Abstract


Background: Hypoparathyroidism is a rare endocrine disorder in childhood. Most cases are related to genetic syndromes, others to autoimmune polyglandular syndrome and a small subset is idiopathic. We present a novel case of hypoparathyroidism in an adolescent with an association of Neurofibromatosis type 1 and Noonan syndrome (NFNS).

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Background: Hypoparathyroidism is a rare endocrine disorder in childhood. Most cases are related to genetic syndromes, others to autoimmune polyglandular syndrome and a small subset is idiopathic. We present a novel case of hypoparathyroidism in an adolescent with an association of Neurofibromatosis type 1 and Noonan syndrome (NFNS).

Case description: A 15-year-7-month old male hospitalized with pancytopenia was diagnosed with acute lymphocytic leukemia. He had prior history of mild developmental delay, short stature treated with growth hormone and lensectomy for juvenile cataracts. Upon admission he had hypocalcemia (3.8 mg/dL, n:>8.6) and hyperphosphatemia (9.2 mg/dL, n:<5.8) with normal albumin (4 gm/dL, n:3.6-5.1) and potassium (3.8 mmol/L, n:3.5-5.2). He had no past history of hypocalcemia. Normal uric acid (3.1 mg/dL, n:3-8) ruled out tumor lysis syndrome. Hypoparathyroidism was diagnosed based on a concomitant low PTH level (3.7 pg/mL, n:>10). Correction of hypocalcemia required calcium and calcitriol. He briefly needed a phosphate binder for hyperphosphatemia. Renal ultrasound was normal.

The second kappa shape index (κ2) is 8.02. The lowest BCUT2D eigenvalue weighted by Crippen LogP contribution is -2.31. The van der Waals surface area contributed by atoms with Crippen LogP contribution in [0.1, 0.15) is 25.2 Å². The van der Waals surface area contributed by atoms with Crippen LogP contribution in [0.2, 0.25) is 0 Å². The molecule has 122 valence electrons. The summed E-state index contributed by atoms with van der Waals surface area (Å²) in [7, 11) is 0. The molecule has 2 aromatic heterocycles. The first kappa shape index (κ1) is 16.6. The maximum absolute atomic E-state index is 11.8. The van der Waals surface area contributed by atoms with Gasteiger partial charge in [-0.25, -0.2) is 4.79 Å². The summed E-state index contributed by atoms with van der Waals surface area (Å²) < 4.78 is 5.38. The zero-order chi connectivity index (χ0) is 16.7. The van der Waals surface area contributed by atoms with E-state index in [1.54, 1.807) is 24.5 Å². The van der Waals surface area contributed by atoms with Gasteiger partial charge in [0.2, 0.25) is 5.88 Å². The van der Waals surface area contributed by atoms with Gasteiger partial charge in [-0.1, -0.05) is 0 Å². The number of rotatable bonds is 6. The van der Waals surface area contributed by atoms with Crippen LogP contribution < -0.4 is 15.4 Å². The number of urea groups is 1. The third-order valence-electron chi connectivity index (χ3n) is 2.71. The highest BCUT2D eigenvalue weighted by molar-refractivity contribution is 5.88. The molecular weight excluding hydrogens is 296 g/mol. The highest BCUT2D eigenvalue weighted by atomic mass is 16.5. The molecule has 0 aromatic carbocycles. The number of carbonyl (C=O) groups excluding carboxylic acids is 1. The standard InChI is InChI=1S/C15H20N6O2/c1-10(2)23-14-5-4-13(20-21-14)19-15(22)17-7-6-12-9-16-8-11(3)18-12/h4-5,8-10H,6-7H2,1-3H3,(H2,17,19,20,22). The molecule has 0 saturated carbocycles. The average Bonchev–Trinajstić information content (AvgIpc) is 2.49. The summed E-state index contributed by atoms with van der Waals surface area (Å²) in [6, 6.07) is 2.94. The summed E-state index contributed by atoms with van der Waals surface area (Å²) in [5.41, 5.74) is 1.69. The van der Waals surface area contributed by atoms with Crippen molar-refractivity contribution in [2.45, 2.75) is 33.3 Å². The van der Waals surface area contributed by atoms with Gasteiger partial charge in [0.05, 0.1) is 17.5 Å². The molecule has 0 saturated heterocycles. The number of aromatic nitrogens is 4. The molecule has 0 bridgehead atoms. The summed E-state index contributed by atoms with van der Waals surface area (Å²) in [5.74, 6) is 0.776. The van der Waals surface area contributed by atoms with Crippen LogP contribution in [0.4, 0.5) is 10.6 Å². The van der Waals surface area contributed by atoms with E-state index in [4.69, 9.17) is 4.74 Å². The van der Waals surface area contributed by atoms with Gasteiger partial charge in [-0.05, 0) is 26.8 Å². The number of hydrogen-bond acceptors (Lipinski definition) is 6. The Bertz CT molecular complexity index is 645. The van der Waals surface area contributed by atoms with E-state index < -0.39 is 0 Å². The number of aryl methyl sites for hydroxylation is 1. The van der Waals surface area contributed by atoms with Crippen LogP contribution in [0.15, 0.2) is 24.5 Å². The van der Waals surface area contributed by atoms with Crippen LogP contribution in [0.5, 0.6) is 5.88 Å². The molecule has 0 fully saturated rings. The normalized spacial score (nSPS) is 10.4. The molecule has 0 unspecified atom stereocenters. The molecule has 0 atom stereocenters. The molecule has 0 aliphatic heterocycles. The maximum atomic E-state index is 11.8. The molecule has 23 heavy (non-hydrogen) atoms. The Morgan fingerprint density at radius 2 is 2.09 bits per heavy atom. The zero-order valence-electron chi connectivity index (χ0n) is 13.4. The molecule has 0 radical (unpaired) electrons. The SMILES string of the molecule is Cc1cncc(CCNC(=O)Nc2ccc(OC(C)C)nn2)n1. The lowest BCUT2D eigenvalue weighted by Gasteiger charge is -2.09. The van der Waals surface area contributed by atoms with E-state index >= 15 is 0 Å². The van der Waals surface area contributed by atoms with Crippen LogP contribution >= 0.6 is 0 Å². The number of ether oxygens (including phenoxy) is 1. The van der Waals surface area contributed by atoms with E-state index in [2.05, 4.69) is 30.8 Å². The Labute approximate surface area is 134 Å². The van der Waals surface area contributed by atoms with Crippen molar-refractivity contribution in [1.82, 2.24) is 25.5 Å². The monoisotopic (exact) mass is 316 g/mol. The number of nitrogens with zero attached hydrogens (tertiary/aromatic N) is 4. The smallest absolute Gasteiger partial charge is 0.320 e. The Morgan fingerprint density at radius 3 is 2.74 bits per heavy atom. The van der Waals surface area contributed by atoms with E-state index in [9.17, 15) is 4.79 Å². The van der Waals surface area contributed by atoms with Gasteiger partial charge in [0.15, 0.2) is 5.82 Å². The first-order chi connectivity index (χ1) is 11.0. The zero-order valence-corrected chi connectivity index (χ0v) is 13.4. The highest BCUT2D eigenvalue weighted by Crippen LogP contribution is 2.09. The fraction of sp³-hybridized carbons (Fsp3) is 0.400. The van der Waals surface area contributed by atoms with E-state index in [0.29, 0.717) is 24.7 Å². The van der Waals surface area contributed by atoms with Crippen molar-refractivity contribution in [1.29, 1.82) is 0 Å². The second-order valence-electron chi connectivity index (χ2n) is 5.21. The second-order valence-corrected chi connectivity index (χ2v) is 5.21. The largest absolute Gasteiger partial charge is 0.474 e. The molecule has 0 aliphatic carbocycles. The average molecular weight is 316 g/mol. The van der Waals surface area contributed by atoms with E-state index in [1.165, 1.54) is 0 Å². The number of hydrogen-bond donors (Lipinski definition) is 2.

The patient had café au lait spots, axillary and inguinal freckling, Lisch nodules, scoliosis and was Tanner V for testicular size. He also had clinical features of Noonan syndrome(NS) with webbed neck, hypertelorism, low set ears, pectus excavatum, wide spaced nipples and short stature. His biological father and brother had Neurofibromatosis type 1(NF1) phenotype. Genetic testing revealed a pathogenic NF-1 gene mutation but negative NS gene panel. 
His clinical course was complicated with a four month period of hypercalcemic episodes, during which all calcium supplementation was withdrawn. The PTH levels remained low(<3.4 pg/mL) with hypercalcemia (11.8 mg/dL) and normal phosphorus(4.1 mg/dL). He was euthyroid, adrenally sufficient and had no hypervitaminosis. Hypercalcemia was attributed to chronic immobilization. After these episodes of hypercalcemia, he became hypocalcemic again (5.2 mg/dL) with hyperphosphatemia (5.4 mg/dL) and low PTH level (<3.4 pg/mL), needing ongoing calcium supplementation and calcitriol.
Conclusion: NF1 and the NS disorders are caused by mutations in the same RAS-MAPK2 developmental pathway. Some individuals with proven NF-1 mutations have NS like appearance but no genetic mutation. This variant of NF1 phenotype is called NFNS, which is our patient’s diagnosis. Juvenile cataracts in him may have been related to chronic hypocalcemia, explaining his lack of symptoms despite severe hypocalcemia at presentation. There are only two case reports of hypoparathyroidism with NS1,2 but none with NF1. The only reported pediatric case of NS and hypoparathyroidism also had DiGeorge, and the hypoparathyroidisim was attributed to the latter. To the best of our knowledge this is the first case report of hypoparathyroidism in a patient with NFNS. 

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